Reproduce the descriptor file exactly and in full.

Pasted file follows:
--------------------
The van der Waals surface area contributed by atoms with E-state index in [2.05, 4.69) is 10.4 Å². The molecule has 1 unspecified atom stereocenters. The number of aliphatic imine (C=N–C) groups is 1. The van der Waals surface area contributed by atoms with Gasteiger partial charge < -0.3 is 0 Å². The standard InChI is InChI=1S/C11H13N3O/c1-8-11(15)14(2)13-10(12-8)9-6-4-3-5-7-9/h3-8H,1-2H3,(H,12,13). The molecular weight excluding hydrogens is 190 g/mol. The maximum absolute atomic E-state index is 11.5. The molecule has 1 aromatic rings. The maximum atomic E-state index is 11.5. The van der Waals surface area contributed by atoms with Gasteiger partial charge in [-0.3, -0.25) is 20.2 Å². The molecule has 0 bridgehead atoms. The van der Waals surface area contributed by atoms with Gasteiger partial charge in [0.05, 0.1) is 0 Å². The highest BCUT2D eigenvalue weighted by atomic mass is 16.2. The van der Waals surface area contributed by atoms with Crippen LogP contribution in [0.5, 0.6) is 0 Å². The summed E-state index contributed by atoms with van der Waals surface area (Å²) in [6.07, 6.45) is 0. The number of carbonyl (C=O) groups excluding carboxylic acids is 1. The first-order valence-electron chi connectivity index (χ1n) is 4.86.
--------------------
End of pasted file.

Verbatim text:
The van der Waals surface area contributed by atoms with E-state index in [2.05, 4.69) is 10.4 Å². The molecule has 1 unspecified atom stereocenters. The number of aliphatic imine (C=N–C) groups is 1. The van der Waals surface area contributed by atoms with Gasteiger partial charge < -0.3 is 0 Å². The standard InChI is InChI=1S/C11H13N3O/c1-8-11(15)14(2)13-10(12-8)9-6-4-3-5-7-9/h3-8H,1-2H3,(H,12,13). The molecular weight excluding hydrogens is 190 g/mol. The maximum absolute atomic E-state index is 11.5. The molecule has 1 aromatic rings. The maximum atomic E-state index is 11.5. The van der Waals surface area contributed by atoms with Gasteiger partial charge in [-0.3, -0.25) is 20.2 Å². The molecule has 0 bridgehead atoms. The van der Waals surface area contributed by atoms with Gasteiger partial charge in [0.05, 0.1) is 0 Å². The highest BCUT2D eigenvalue weighted by atomic mass is 16.2. The van der Waals surface area contributed by atoms with Crippen LogP contribution in [0.5, 0.6) is 0 Å². The summed E-state index contributed by atoms with van der Waals surface area (Å²) in [6.07, 6.45) is 0. The number of carbonyl (C=O) groups excluding carboxylic acids is 1. The first-order valence-electron chi connectivity index (χ1n) is 4.86.